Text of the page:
The special features are great but I am a little disappointed that there is no commentary tracks included. First off we have “A Film Like No Other”, which looks into how this visual masterpiece came together with it’s three directors. “Everything is Connected” features the cast and crew as the dive into the connections that tie the various stories together. “Spaceships, Slaves & Sextets” looks into the deeper mysteries, themes and subtexts that are within the film. “The Bold Science Fiction of Cloud Atlas” looks into some of the futuristic science that is found in the film. “The Impossible Adaptation” looks into how this was taken from a novel to a feature film. “The Essence of Acting” looks into this wonderful cast and their various roles. Lastly we get “Eternal Recurrence: Love, Life, and Longing in Cloud Atlas”, which is another look in the film and its themes.

Own Cloud Atlas on Blu-ray Combo Pack, DVD and Digital Download 5/14

"Cloud Atlas" Hits Blu-ray Combo Pack on 5/14

“Daring. Visionary. One of the most ambitious films ever made.” Roger Ebert, Chicago Tribune

EVERYTHING IS CONNECTED

CLOUD ATLAS

ARRIVES ONTO BLU-RAY COMBO PACK, DVD and DIGITAL DOWNLOAD

ON MAY 14 FROM WARNER BROS. HOME ENTERTAINMENT GROUP

All disc versions feature UltraViolet

Burbank, CA, February 20, 2013 – Explore how the actions and consequences of individual lives impact one another through the past, present and future when “Cloud Atlas” arrives onto Blu-ray Combo Pack, DVD and Digital Download on May 14 from Warner Bros. Home Entertainment Group. Based on the celebrated best-selling novel by David Mitchell, “Cloud Atlas” is directed by acclaimed filmmakers Lana Wachowski, Tom Tykwer, and Andy Wachowski and produced by two-time Oscar® nominee Grant Hill (“The Thin Red Line,” “The Tree of Life”) and three-time BAFTA Award nominee Stefan Arndt (“The White Ribbon,” “Goodbye Lenin!,” “Run Lola Run”).

Academy Award® winners Tom Hanks (“Philadelphia,” “Forrest Gump”) and Halle Berry (“Monster’s Ball”) lead a stellar international cast that also includes Oscar® winner Jim Broadbent (“Iris”), Hugo Weaving, Jim Sturgess, Doona Bae, Ben Whishaw, James D’Arcy, Xun Zhou, Keith David and David Gyasi, with Oscar® winner Susan Sarandon (“Dead Man Walking”) and Hugh Grant. Each member of the ensemble appears in multiple roles as the story moves through time.

“Cloud Atlas” will be available on Blu-ray Combo Pack for $35.99 and on single disc DVD for $28.98. The Blu-ray Combo Pack features the film in hi-definition on Blu-ray and in standard definition on DVD. Both the Blu-ray Combo Pack and the single disc DVD include UltraViolet which allows consumers to download and instantly stream the standard definition theatrical version of the film to a wide range of devices including computers and compatible tablets, smartphones, game consoles, Internet-connected TVs and Blu-ray players.*

SYNOPSIS

From acclaimed filmmakers Lana Wachowski, Tom Tykwer, and Andy Wachowski, the powerful and inspiring epic drama “Cloud Atlas” explores how the actions and consequences of individual lives impact one another throughout the past, the present and the future.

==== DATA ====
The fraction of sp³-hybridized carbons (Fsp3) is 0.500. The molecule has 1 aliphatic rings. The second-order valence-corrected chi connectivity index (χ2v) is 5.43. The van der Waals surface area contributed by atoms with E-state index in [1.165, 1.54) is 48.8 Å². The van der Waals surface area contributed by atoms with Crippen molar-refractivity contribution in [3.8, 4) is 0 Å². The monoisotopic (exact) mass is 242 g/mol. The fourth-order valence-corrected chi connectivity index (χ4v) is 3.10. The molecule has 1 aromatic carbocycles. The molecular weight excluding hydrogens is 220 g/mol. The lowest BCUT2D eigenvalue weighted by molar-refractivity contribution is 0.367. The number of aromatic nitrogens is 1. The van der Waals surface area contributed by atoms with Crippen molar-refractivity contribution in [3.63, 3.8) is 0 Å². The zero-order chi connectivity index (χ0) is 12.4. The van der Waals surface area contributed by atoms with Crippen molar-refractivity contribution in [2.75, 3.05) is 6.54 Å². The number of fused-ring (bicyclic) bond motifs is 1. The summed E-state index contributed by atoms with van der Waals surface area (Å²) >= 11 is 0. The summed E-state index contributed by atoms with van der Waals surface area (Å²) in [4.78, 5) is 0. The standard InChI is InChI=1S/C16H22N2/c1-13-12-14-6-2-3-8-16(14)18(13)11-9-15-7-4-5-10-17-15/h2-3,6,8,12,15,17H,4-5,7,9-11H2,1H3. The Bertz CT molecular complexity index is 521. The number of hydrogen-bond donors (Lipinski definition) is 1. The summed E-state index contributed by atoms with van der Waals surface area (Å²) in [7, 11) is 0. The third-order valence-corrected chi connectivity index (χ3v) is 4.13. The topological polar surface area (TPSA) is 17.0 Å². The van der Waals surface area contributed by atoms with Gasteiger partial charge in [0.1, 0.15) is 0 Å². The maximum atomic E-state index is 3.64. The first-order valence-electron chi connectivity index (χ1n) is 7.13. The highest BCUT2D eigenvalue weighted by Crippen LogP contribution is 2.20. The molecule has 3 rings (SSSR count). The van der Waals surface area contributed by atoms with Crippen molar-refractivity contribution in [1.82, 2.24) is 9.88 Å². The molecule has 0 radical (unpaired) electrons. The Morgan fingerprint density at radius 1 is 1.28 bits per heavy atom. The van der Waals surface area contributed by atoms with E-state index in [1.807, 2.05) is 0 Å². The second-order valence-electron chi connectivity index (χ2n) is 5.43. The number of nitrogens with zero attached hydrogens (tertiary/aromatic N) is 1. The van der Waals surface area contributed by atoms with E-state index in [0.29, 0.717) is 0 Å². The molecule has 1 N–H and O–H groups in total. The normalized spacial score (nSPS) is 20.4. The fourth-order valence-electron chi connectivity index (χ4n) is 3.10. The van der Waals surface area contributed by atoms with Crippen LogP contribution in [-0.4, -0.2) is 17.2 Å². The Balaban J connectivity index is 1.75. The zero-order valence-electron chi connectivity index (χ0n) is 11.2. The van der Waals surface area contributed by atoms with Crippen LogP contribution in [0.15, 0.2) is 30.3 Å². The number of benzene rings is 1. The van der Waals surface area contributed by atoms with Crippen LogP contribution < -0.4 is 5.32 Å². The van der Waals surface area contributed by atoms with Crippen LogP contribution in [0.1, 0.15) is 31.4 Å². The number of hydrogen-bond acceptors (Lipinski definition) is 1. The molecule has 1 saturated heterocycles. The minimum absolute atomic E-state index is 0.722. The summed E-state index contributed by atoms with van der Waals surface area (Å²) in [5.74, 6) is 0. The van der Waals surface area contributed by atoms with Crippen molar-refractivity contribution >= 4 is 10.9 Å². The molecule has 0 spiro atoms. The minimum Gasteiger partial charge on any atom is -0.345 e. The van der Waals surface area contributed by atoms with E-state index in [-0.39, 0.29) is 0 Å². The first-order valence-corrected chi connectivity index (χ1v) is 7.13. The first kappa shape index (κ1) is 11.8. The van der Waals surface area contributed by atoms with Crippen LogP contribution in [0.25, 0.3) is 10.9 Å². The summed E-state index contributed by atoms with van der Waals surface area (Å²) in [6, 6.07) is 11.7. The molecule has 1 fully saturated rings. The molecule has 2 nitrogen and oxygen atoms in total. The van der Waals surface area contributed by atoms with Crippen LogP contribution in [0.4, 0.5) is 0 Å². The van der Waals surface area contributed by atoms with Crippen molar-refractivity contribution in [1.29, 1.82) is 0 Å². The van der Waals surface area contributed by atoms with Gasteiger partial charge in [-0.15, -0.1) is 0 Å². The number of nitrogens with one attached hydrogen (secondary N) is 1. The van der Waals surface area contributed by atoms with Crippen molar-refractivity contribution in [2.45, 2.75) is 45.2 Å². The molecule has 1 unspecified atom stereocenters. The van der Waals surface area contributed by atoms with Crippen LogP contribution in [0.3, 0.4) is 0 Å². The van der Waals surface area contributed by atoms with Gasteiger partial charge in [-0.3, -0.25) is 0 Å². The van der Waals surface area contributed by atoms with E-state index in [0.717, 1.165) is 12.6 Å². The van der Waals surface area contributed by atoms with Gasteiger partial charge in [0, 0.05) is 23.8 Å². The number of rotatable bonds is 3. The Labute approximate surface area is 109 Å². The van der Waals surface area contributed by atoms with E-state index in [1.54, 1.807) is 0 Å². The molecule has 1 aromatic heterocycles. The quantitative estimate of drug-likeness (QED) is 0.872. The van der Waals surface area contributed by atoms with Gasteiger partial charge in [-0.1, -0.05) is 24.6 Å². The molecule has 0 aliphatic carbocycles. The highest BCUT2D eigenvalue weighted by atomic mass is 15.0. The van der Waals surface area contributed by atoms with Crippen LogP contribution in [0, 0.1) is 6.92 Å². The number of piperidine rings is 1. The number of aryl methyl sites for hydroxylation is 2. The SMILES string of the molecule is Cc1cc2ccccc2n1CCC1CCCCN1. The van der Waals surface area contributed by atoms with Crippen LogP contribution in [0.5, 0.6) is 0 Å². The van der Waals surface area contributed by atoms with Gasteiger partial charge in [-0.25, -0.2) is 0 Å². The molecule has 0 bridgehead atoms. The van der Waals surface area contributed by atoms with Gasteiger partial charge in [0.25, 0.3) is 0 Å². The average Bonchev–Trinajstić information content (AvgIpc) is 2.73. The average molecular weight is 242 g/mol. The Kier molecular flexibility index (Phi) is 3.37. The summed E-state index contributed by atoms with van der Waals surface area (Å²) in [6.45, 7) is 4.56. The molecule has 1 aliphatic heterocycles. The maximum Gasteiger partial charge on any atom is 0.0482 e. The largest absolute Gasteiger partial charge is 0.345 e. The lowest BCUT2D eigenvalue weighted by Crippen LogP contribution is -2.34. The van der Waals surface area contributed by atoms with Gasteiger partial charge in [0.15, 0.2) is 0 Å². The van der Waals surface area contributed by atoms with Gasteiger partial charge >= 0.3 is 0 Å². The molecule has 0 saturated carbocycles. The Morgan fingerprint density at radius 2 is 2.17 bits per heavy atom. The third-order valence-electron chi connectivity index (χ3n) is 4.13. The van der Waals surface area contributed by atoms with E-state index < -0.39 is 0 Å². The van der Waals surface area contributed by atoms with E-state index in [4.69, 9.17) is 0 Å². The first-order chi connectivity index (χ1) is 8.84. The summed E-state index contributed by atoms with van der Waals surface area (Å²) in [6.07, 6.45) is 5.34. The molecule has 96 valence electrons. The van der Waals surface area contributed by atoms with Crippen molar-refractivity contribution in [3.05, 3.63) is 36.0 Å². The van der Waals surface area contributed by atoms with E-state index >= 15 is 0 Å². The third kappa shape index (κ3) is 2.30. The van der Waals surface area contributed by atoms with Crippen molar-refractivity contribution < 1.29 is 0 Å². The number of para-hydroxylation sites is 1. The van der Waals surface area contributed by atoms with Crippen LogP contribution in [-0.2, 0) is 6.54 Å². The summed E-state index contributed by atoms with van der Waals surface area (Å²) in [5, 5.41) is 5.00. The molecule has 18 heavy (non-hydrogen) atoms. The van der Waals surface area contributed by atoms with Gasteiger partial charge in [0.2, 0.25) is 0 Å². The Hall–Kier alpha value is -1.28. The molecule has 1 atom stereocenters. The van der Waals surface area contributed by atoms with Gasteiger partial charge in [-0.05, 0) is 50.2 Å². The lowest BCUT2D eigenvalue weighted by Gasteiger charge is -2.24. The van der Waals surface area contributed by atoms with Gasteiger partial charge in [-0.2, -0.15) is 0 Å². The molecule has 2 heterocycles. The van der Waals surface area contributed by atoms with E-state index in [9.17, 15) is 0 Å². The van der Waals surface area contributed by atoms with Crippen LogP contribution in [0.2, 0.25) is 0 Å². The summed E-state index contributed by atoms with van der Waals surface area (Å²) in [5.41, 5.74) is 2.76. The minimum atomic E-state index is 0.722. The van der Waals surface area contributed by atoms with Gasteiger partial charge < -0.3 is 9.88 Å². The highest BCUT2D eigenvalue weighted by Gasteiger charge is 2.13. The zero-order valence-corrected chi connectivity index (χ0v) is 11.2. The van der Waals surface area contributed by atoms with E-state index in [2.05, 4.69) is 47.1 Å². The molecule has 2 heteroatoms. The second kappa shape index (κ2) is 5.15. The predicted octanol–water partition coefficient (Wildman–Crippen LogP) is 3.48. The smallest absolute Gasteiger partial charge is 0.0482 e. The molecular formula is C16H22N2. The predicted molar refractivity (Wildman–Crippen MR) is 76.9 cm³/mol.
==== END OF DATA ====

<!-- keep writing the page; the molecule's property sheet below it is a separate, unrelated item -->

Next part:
Action, mystery and romance weave dramatically through the story as one soul is shaped from a killer into a hero, and a single act of kindness ripples across centuries to inspire a revolution in the distant future.

BLU-RAY AND DVD ELEMENTS

“Cloud Atlas” Blu-ray Combo Pack contains the following special features:

· A Film Like No Other
· Everything is Connected
· The Impossible Adaptation
· The Essence of Acting
· Spaceships, Slaves and Sextets
· The Bold Science Fiction of Cloud Atlas
· Eternal Recurrence: Love, Life, and Longing in Cloud Atlas

“Cloud Atlas” Standard Definition DVD contains the following special features:

· A Film Like No Other

Own Cloud Atlas on Blu-ray Combo Pack, DVD and Digital Download 5/14

About Warner Home Video

A division of Warner Bros. Entertainment Group with operations in 90 international territories, Warner Home Video, a Warner Bros. Entertainment Company, commands the largest distribution infrastructure in the global video marketplace.  Warner Home Video’s film library is the largest of any studio, offering top quality new and vintage titles from the repertoires of Warner Bros. Pictures, Turner Entertainment, Castle Rock Entertainment, Village Roadshow, HBO Home Video, and New Line Home Entertainment.

About Warner Bros. Digital Distribution 

A Division of Warner Bros. Home Entertainment Group, Warner Bros. Digital Distribution (WBDD) oversees the electronic distribution of Warner Bros. Home Entertainment Group’s content through Video-On-Demand, Pay-Per-View, Electronic Sell-Through and Subscription Video-On-Demand via cable, satellite, online and mobile channels.   WBDD also distributes content through third party digital retailers and licensees.  A worldwide industry leader since its inception, WBDD also manages the Studio’s E-commerce sites that include WBShop.com and WarnerArchive.com.  Twitter: @WBDigitalDist

Reinhold Heil talks about co-composing the score for "Cloud Atlas"

Reinhold Heil is one of the three composers behind the stunning score for the film “Cloud Atlas”, along with Tom Tykwer and Johnny Klimek. They have worked together on numerous films including “Perfume”, “The International” and “Run Lola Run”. The trio of composer also got nominated recently for a Golden Globe Award for Best Original Score for “Cloud Atlas”. Media Mikes had a chance to pick Reinhold’s brain about this wonderful score and also what he has planned next.